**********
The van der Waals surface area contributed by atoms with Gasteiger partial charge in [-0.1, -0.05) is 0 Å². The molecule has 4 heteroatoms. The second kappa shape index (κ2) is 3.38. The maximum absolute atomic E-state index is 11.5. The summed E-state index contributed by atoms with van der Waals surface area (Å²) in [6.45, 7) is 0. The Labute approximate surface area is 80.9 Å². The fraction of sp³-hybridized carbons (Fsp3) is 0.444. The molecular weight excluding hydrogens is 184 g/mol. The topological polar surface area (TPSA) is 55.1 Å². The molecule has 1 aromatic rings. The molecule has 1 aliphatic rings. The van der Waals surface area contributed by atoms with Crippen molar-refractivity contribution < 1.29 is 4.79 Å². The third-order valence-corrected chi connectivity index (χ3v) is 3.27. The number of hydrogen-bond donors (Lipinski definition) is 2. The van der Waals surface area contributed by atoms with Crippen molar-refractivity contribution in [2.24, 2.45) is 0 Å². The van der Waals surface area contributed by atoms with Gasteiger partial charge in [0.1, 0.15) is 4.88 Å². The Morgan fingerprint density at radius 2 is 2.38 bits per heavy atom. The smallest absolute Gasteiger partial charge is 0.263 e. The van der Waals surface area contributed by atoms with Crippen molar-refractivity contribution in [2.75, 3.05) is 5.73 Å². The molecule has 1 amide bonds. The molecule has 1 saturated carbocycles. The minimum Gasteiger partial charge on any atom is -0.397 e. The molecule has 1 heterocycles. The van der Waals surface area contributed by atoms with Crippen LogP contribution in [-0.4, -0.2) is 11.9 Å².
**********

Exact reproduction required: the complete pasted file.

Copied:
The van der Waals surface area contributed by atoms with Gasteiger partial charge in [-0.1, -0.05) is 0 Å². The molecule has 4 heteroatoms. The second kappa shape index (κ2) is 3.38. The maximum absolute atomic E-state index is 11.5. The summed E-state index contributed by atoms with van der Waals surface area (Å²) in [6.45, 7) is 0. The Labute approximate surface area is 80.9 Å². The fraction of sp³-hybridized carbons (Fsp3) is 0.444. The molecular weight excluding hydrogens is 184 g/mol. The topological polar surface area (TPSA) is 55.1 Å². The molecule has 1 aromatic rings. The molecule has 1 aliphatic rings. The van der Waals surface area contributed by atoms with Crippen molar-refractivity contribution < 1.29 is 4.79 Å². The third-order valence-corrected chi connectivity index (χ3v) is 3.27. The number of hydrogen-bond donors (Lipinski definition) is 2. The van der Waals surface area contributed by atoms with Crippen molar-refractivity contribution in [2.24, 2.45) is 0 Å². The van der Waals surface area contributed by atoms with Gasteiger partial charge in [0.1, 0.15) is 4.88 Å². The Morgan fingerprint density at radius 2 is 2.38 bits per heavy atom. The smallest absolute Gasteiger partial charge is 0.263 e. The van der Waals surface area contributed by atoms with Crippen molar-refractivity contribution in [2.75, 3.05) is 5.73 Å². The molecule has 1 amide bonds. The molecule has 1 saturated carbocycles. The minimum Gasteiger partial charge on any atom is -0.397 e. The molecule has 1 heterocycles. The van der Waals surface area contributed by atoms with Crippen LogP contribution in [-0.4, -0.2) is 11.9 Å².